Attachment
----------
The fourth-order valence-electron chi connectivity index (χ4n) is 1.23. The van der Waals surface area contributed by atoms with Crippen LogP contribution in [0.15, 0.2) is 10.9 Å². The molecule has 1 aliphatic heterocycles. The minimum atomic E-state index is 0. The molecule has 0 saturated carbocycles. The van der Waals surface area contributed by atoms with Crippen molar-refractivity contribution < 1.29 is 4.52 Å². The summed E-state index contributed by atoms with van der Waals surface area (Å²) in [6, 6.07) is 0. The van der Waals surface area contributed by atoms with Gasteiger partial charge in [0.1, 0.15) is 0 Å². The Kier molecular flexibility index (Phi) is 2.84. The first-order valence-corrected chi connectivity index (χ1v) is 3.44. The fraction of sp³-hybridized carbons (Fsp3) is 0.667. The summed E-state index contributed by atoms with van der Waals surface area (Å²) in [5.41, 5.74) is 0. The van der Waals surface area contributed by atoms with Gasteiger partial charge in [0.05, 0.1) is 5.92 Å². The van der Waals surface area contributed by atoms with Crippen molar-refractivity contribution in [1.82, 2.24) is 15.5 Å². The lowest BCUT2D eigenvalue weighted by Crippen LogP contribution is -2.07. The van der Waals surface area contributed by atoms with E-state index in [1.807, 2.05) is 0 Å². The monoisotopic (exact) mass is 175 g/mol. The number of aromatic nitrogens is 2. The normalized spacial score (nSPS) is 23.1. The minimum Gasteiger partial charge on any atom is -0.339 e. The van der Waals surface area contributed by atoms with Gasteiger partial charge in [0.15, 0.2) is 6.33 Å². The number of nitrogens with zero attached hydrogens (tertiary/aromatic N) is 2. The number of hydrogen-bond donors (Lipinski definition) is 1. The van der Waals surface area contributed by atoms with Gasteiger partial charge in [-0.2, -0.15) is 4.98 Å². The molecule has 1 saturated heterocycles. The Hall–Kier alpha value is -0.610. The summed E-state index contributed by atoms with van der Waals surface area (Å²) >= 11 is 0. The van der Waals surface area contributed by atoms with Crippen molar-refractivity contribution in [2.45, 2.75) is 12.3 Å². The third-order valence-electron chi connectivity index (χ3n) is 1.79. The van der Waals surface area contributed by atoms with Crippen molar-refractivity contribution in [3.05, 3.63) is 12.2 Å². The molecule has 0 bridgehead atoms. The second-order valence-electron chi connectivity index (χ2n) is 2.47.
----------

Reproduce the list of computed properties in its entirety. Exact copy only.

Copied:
The fourth-order valence-electron chi connectivity index (χ4n) is 1.23. The van der Waals surface area contributed by atoms with Crippen LogP contribution in [0.15, 0.2) is 10.9 Å². The molecule has 1 aliphatic heterocycles. The minimum atomic E-state index is 0. The molecule has 0 saturated carbocycles. The van der Waals surface area contributed by atoms with Crippen molar-refractivity contribution < 1.29 is 4.52 Å². The summed E-state index contributed by atoms with van der Waals surface area (Å²) in [6, 6.07) is 0. The van der Waals surface area contributed by atoms with Gasteiger partial charge in [0.1, 0.15) is 0 Å². The Kier molecular flexibility index (Phi) is 2.84. The first-order valence-corrected chi connectivity index (χ1v) is 3.44. The fraction of sp³-hybridized carbons (Fsp3) is 0.667. The summed E-state index contributed by atoms with van der Waals surface area (Å²) in [5.41, 5.74) is 0. The van der Waals surface area contributed by atoms with Gasteiger partial charge in [0.05, 0.1) is 5.92 Å². The van der Waals surface area contributed by atoms with Crippen molar-refractivity contribution in [1.82, 2.24) is 15.5 Å². The lowest BCUT2D eigenvalue weighted by Crippen LogP contribution is -2.07. The van der Waals surface area contributed by atoms with E-state index in [1.807, 2.05) is 0 Å². The monoisotopic (exact) mass is 175 g/mol. The number of aromatic nitrogens is 2. The normalized spacial score (nSPS) is 23.1. The minimum Gasteiger partial charge on any atom is -0.339 e. The van der Waals surface area contributed by atoms with Gasteiger partial charge in [0.15, 0.2) is 6.33 Å². The number of nitrogens with zero attached hydrogens (tertiary/aromatic N) is 2. The number of hydrogen-bond donors (Lipinski definition) is 1. The van der Waals surface area contributed by atoms with Gasteiger partial charge in [-0.2, -0.15) is 4.98 Å². The molecule has 1 saturated heterocycles. The Hall–Kier alpha value is -0.610. The summed E-state index contributed by atoms with van der Waals surface area (Å²) >= 11 is 0. The van der Waals surface area contributed by atoms with Crippen molar-refractivity contribution in [2.45, 2.75) is 12.3 Å². The third-order valence-electron chi connectivity index (χ3n) is 1.79. The van der Waals surface area contributed by atoms with Crippen molar-refractivity contribution in [3.05, 3.63) is 12.2 Å². The molecule has 0 bridgehead atoms. The second-order valence-electron chi connectivity index (χ2n) is 2.47.